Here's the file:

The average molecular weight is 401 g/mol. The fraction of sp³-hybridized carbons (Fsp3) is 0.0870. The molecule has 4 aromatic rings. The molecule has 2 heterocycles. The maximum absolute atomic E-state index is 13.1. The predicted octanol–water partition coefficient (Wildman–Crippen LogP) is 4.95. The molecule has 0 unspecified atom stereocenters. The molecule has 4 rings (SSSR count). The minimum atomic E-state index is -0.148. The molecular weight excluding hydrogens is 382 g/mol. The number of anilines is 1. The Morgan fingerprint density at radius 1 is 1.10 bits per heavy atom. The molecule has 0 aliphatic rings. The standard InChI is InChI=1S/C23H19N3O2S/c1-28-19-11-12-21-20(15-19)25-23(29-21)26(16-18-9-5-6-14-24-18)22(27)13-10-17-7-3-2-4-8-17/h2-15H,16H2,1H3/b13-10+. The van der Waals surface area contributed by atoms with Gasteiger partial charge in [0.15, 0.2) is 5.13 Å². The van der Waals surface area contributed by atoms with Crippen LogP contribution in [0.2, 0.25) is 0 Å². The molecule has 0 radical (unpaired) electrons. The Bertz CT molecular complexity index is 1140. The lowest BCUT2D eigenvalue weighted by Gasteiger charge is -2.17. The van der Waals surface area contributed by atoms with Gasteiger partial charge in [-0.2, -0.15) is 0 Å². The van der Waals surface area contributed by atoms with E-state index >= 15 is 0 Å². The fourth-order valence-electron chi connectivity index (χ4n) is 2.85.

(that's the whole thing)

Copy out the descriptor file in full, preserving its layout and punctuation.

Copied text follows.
The average molecular weight is 401 g/mol. The fraction of sp³-hybridized carbons (Fsp3) is 0.0870. The molecule has 4 aromatic rings. The molecule has 2 heterocycles. The maximum absolute atomic E-state index is 13.1. The predicted octanol–water partition coefficient (Wildman–Crippen LogP) is 4.95. The molecule has 0 unspecified atom stereocenters. The molecule has 4 rings (SSSR count). The minimum atomic E-state index is -0.148. The molecular weight excluding hydrogens is 382 g/mol. The number of anilines is 1. The Morgan fingerprint density at radius 1 is 1.10 bits per heavy atom. The molecule has 0 aliphatic rings. The standard InChI is InChI=1S/C23H19N3O2S/c1-28-19-11-12-21-20(15-19)25-23(29-21)26(16-18-9-5-6-14-24-18)22(27)13-10-17-7-3-2-4-8-17/h2-15H,16H2,1H3/b13-10+. The van der Waals surface area contributed by atoms with Gasteiger partial charge in [0.15, 0.2) is 5.13 Å². The van der Waals surface area contributed by atoms with Crippen LogP contribution in [0.2, 0.25) is 0 Å². The molecule has 0 radical (unpaired) electrons. The Bertz CT molecular complexity index is 1140. The lowest BCUT2D eigenvalue weighted by Gasteiger charge is -2.17. The van der Waals surface area contributed by atoms with Gasteiger partial charge in [-0.2, -0.15) is 0 Å². The van der Waals surface area contributed by atoms with E-state index >= 15 is 0 Å². The fourth-order valence-electron chi connectivity index (χ4n) is 2.85.